This paper attempted to examine social action within and between communi-ties that facilitate access to resources geared towards livelihood security. How community livelihoods and conflicts are (re)shaped by land/ water grab-bing over time and across spatial scales in Tana River Delta, Kenya. Within the phenomenon of land/water grabbing (large scale land investment) for hydro-electric power, irrigation schemes, rice, sugarcane and Jatropha pro-duction and their impact on community livelihoods and conflict. This study uses political economy and ecology framework in placing the readers in the heart of the recent land deals by the state corporation as investor, foreign in-vestor and past state and non-state actors in rural Kenya Delta. The frame-works are used to further understand and explain these current events. It is a comparative case study that draws on a range of social actors; both state and non-state actors over time and across spatial scales within the case study. It draws on in-depth field interviews that were explicitly expressed from different respondents in the community from the voices of Tana to understand this phenomenon.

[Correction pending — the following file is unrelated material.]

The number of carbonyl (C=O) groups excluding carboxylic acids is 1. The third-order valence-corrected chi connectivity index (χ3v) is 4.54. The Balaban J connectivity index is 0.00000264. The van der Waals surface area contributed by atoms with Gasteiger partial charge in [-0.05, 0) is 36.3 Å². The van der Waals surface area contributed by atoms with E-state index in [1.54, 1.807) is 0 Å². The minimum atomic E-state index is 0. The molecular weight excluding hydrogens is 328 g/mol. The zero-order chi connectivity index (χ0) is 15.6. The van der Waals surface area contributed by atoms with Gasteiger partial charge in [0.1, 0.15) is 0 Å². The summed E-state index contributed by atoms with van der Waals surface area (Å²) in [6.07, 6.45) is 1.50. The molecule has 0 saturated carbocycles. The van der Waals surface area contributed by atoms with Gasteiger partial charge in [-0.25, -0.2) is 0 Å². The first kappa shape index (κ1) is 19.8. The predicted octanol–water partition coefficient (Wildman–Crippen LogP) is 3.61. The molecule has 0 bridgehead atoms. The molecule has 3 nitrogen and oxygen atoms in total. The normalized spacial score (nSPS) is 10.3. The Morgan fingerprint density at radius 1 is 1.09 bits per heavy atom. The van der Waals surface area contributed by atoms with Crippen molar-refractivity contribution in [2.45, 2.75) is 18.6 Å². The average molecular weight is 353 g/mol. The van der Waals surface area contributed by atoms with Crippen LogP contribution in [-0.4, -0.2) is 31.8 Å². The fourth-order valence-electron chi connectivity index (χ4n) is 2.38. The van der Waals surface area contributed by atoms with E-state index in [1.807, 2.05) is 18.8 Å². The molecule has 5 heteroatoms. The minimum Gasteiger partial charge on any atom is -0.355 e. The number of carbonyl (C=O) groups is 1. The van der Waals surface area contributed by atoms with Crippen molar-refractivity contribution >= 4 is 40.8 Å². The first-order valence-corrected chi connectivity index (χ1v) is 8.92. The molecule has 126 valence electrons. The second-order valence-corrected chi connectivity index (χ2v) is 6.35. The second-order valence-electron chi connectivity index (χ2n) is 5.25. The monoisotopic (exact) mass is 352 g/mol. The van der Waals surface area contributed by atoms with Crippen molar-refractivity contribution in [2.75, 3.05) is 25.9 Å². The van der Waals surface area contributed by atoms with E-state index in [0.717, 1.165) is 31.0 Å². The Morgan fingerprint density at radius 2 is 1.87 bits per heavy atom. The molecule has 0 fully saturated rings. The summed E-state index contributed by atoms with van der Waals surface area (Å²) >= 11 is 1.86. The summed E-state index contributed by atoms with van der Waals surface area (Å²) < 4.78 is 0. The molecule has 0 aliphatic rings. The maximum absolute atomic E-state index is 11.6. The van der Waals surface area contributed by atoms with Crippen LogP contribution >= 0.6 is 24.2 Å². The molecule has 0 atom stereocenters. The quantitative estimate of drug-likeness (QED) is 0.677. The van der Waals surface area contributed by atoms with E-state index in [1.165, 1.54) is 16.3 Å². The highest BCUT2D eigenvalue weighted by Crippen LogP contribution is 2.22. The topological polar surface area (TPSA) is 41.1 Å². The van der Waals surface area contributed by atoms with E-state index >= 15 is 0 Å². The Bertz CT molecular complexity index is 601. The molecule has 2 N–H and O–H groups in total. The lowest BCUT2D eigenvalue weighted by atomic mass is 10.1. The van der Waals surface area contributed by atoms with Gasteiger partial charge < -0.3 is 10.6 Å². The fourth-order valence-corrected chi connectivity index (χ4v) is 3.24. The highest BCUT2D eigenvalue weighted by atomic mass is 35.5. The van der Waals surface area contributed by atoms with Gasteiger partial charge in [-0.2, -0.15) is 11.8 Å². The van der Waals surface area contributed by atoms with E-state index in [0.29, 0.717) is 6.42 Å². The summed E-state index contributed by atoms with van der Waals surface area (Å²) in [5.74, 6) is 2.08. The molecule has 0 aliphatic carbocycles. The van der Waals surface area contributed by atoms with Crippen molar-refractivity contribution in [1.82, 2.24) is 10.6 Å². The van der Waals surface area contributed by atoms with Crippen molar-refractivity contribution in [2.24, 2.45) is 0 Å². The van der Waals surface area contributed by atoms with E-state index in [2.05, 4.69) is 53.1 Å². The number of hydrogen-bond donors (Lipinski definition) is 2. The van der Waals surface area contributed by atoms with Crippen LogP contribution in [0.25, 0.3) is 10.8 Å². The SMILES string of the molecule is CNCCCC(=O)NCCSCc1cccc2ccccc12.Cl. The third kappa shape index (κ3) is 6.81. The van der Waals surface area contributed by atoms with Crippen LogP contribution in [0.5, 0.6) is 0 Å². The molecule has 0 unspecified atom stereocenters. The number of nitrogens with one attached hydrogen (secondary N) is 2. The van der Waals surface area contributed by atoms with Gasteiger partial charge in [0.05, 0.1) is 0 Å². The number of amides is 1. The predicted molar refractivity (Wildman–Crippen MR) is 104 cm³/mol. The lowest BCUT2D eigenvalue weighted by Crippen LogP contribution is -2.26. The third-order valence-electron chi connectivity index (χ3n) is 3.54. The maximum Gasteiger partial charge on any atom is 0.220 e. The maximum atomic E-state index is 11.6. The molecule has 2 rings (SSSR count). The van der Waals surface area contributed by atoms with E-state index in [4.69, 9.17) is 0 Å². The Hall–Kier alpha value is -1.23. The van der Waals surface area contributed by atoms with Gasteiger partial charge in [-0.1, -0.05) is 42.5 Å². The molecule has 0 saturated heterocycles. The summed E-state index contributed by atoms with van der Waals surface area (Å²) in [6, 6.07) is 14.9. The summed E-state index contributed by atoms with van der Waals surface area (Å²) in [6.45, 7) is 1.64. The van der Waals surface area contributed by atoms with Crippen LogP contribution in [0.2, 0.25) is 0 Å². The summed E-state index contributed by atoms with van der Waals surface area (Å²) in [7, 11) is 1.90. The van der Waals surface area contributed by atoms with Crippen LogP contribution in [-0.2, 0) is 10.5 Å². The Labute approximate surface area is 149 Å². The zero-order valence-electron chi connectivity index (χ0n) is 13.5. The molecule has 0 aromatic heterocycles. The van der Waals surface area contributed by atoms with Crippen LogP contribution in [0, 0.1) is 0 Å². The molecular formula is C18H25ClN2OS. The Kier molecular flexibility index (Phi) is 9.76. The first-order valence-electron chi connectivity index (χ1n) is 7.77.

Additional Metadata
Keywords Community livelihoods, conflicts, food security, large scale land investment, Land/water grabbing
Thesis Advisor Borras, Jun
Persistent URL
Series Agricultural and Rural Development (ARD)
Okumu, A.A. (2012, December 14). Transforming Social Livelihoods and Conflict Case of land/water grabbing in Kenya Delta. Agricultural and Rural Development (ARD). Retrieved from